WHAT ARE THE LIMITATIONS OF THE H-1B VISA?
Most visas, whether for employment, business or tourism purposes, have some specific limitations. The main limitation of an H-1B status visa is that it is temporary and may only be approved to begin with for up to 3 years. It may be renewed after the three years is up for a further three years. After having stayed six years in the US on an H-1B status visa, the person has to leave the country for no less than one year before H-1B status can occur again.
There are situations where extensions beyond the six year limit can be approved, which include:
- A holder of an H-1B status who has an approved EB-1, EB-2 or EB-3 visa petition, and is awaiting the new visa quota so that an application can be made for a status adjustment. The person may apply for an H1-B extension to the USCIS over the the six-year limit for 3 years at a time until his or her application for adjustment of status has been finalized. There is no guarantee that the USCIS will instantly approve such applications.
- A petitioner for NIW or EB-1 classification, whose petition has been filed for more than 365 days, might be able to file for an H-1B extension passed the six-year limit but for only one year at a time.
Other limitations include:
- The H-1B quota is a limitation in itself for prospective H-1B status employees and this year (2014) stood at 85, 0000. These places were filled within a week of the start of the quota period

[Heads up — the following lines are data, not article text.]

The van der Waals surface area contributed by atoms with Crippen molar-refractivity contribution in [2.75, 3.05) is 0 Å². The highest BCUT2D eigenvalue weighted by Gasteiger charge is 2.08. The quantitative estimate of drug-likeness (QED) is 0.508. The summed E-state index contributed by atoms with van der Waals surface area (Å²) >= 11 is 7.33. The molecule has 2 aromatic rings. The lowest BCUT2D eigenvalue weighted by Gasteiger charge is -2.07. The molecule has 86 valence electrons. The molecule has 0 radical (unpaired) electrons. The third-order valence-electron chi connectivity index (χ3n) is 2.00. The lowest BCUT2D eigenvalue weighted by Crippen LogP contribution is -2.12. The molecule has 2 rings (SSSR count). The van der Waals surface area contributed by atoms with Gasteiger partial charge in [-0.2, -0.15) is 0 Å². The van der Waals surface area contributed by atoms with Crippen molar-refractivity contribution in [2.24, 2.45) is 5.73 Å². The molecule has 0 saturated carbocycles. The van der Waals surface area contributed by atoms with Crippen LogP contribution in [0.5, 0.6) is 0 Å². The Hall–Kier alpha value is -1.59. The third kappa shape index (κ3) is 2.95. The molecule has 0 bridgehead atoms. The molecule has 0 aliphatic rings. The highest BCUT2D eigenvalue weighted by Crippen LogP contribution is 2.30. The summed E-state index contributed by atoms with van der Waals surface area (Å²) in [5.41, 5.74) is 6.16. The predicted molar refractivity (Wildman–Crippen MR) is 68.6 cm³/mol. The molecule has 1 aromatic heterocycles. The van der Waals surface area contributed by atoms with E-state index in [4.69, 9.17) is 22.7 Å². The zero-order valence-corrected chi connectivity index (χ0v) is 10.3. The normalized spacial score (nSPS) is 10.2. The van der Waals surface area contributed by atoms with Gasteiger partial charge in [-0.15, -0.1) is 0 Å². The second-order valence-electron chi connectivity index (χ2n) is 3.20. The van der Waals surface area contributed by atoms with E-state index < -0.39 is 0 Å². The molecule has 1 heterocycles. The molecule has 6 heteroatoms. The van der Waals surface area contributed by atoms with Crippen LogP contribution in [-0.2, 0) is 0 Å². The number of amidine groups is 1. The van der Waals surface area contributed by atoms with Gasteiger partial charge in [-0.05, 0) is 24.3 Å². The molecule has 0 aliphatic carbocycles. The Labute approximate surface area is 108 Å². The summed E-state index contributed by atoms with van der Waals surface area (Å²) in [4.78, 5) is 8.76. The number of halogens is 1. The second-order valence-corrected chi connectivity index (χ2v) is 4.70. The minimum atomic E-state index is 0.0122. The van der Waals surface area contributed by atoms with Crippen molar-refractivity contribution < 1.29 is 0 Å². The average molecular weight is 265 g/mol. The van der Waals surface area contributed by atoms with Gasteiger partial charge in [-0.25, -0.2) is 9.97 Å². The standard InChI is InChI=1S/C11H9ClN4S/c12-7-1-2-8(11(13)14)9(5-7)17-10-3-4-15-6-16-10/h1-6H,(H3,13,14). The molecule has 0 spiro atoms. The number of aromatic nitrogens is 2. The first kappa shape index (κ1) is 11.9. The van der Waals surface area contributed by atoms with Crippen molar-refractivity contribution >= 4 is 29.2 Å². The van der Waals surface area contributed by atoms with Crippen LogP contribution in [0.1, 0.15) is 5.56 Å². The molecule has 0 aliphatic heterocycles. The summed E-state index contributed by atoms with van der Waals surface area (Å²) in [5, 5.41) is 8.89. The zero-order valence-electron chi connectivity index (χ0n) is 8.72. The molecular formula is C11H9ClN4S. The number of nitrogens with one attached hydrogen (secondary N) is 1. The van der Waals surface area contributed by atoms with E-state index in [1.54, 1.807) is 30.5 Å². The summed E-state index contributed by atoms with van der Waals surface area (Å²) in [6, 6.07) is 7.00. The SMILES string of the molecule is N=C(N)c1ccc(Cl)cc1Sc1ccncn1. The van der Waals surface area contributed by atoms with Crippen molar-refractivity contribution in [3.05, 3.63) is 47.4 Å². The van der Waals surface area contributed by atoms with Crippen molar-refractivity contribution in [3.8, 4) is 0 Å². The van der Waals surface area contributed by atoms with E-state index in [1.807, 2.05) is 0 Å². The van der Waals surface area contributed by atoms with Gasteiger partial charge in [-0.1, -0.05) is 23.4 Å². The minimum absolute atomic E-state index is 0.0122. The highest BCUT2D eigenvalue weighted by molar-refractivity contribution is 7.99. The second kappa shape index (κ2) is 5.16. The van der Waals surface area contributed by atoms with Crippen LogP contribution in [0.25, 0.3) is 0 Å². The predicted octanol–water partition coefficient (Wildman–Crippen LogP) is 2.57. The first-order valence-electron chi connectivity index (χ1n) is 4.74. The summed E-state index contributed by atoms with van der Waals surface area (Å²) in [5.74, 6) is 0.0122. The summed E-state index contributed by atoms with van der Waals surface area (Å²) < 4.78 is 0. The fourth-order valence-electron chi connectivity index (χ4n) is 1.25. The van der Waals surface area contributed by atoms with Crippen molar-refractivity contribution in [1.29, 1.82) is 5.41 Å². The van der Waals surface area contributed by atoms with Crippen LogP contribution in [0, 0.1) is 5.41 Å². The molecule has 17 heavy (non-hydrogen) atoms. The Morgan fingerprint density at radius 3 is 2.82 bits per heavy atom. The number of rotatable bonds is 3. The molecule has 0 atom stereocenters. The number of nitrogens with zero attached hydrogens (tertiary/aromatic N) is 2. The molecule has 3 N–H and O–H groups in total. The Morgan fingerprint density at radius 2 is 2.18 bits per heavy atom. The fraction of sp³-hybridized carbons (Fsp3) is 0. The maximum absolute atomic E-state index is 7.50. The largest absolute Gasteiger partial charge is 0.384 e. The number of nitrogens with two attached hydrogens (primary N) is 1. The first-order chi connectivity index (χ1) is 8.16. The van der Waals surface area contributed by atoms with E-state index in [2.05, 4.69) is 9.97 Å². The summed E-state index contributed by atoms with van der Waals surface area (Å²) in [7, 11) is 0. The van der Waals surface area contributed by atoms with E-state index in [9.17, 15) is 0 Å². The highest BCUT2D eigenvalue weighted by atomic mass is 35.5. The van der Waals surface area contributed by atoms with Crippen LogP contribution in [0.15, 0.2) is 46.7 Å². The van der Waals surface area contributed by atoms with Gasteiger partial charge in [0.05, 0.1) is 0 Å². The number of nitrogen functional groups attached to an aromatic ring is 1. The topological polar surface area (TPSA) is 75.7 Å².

- Employment cannot start begin until the petition by the potential employer has been approved by the USCIS.
- Spouse and children do not have the right to work (though legislation is being proposed to change this outdated rule)
- Permanent residence status is not a guarantee for an H-1B holder
- An H-1B visa holder can lose his or her job with no reason given
- The H-1B holder will lose the right to remain in the USA if employment is terminated but sometimes the USCIS will grant a 10 day grace period.
- The U.S. employer has the right to displace an H-1B worker with a qualified U.S. worker. The H-1B worker cannot claim discrimination as a U.S. employer is given the statutory right, even though not the obligation, to favor a U.S. worker over an H-1B worker. Once an H-1B employee has been hired, s/he has to be treated at all times in the same way as a U.S. worker.
Overall, if the H1-B visa holder is aware of the limitations there is no reason why he or she can’t derive substantial benefits from being on an H-1B.
Return to “The H-1B Visa” to learn more.